Fraser Smith 2020-02-06
Living in Shanghai during the current coronavirus outbreak, I’m often asked by overseas friends, how we are doing. The short form answer to that is, “We’re fine”. But here’s a longer update on the situation to date from the perspective of an expat in Shanghai.
I first became aware of the virus around the beginning of January. It didn’t have a name then. At that point it was just some online rumblings about Wuhan. Thinking back, those rumblings would, even then, have been on international sites, maybe on Twitter. Certainly not from Chinese media sources.
We were somewhat preoccupied at that time as our son, Ken, was due for a visit and had experienced some issues with his visa application, literally picking up his visa the day before he flew. We also had more family planning a visit in mid-February.
So, Ken finally made it to Shanghai, and we quickly booked a short trip to Okinawa after the schools broke up for Chinese New Year. The virus still wasn’t really on the radar.
While we were in Japan, the stories started to appear on Chinese social media sites and went, as it were, viral. We stocked up in face masks (not the best kind, but better than nothing) and duly wore them on our return flight to Shanghai on January 22nd. Everyone on that flight, including airline employees, was wearing a mask. We joked about the air marshal’s chances of success with facial recognition software as he did his preflight scan of the passengers with his body cam.
Since our return, we’ve basically shut ourselves in the apartment only going out for necessities. The supermarket is open and has good stocks of fresh produce, but online retailers are gradually starting up again after the holiday, and they usually deliver within an hour or two, so we can avoid the supermarket too.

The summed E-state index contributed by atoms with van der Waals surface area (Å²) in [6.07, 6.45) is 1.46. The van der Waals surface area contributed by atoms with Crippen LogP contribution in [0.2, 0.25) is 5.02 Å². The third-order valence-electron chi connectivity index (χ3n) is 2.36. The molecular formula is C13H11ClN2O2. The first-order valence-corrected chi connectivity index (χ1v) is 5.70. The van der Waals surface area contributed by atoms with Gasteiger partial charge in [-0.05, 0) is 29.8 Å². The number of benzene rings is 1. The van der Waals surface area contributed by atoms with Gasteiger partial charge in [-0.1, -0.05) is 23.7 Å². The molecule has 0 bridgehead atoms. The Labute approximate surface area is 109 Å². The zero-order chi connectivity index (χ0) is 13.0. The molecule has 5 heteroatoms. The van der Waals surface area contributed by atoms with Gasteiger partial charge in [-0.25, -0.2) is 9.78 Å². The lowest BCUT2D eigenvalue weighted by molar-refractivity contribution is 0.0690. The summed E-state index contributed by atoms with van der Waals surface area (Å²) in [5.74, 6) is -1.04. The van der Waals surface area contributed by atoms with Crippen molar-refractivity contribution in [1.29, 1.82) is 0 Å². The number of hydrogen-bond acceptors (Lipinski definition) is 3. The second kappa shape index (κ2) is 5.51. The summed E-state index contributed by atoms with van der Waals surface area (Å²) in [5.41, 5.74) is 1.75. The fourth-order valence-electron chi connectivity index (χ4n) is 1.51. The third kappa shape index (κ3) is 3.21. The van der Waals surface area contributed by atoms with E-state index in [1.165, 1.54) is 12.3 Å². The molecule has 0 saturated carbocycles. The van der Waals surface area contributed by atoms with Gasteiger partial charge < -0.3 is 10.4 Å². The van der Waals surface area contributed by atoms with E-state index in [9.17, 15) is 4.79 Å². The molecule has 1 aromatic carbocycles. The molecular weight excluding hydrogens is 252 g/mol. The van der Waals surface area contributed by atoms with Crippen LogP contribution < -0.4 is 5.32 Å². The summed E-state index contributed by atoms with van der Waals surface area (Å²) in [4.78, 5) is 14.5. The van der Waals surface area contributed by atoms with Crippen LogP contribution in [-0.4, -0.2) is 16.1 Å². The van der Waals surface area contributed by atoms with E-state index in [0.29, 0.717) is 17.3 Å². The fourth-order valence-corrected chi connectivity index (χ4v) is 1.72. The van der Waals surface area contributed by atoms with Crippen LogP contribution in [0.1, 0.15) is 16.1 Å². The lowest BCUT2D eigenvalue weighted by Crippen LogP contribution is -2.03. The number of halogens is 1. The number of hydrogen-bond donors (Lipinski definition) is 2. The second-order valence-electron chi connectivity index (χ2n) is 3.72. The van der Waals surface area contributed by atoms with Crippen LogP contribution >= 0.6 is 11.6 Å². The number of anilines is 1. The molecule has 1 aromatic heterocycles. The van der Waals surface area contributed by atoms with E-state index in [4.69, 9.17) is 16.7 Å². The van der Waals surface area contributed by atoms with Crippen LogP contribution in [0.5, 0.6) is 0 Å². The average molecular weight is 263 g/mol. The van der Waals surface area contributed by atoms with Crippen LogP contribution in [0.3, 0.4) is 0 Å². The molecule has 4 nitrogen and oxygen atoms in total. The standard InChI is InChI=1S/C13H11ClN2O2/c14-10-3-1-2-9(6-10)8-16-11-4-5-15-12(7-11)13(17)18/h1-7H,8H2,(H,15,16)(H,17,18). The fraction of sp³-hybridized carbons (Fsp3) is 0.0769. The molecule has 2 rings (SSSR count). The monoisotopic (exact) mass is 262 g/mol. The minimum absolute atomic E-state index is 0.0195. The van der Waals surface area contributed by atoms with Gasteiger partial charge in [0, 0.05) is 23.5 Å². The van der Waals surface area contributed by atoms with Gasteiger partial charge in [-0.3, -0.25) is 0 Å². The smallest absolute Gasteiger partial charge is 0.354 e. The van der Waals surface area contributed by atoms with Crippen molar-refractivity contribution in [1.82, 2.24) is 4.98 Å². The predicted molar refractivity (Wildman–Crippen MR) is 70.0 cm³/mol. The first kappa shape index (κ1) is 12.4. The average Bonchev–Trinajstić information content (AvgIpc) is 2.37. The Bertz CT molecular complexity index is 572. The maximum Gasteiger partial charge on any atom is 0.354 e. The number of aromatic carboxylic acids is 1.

One hiccup with the delivery situation occurred when a resident of our building spotted a delivery guy remove his mask in the elevator and spit in the corner. That led to an instant ban on outsiders from our compound. Now, they have to wait at the gate and call us to come and collect our deliveries. A small price for us to pay, to be honest.
Ken was due to return to his base in Dublin on February 4th. However, on the 27th, rumours about airlines cancelling direct flights started to circulate. Ken checked one of his aviation news sites (he’s an airline pilot) and read reports that BA had already suspended flights. A quick call to the BA call centre confirmed that this wasn’t the case, yet, and he managed to change his return flight to the 29th instead. About an hour later, major news sites broke the story that BA had suspended all flights with immediate effect. He called the call centre again, and they only learned of the suspension while he was talking to them, and telling them it was front page news on the BBC. Luckily, he was able to find an alternative flight on Emirates and departed that evening. A week early, but out, and able to go back to work as planned this week.
Yesterday, the story broke that the UK government was advising all UK citizens to leave China. Frankly, that strikes me more as an announcement calculated to generate headlines (distracting from what, I wonder), than as any sign of concern for the welfare of UK citizens in China. To date, I know of nobody in Shanghai who has been contacted by the UK consulate for any reason during this outbreak, perhaps the consular staff have already gone home.
That’s about where we stand. Keeping heads down and waiting it out.
#life , #coronavirus , #shanghai , #china , #lockdown , #write52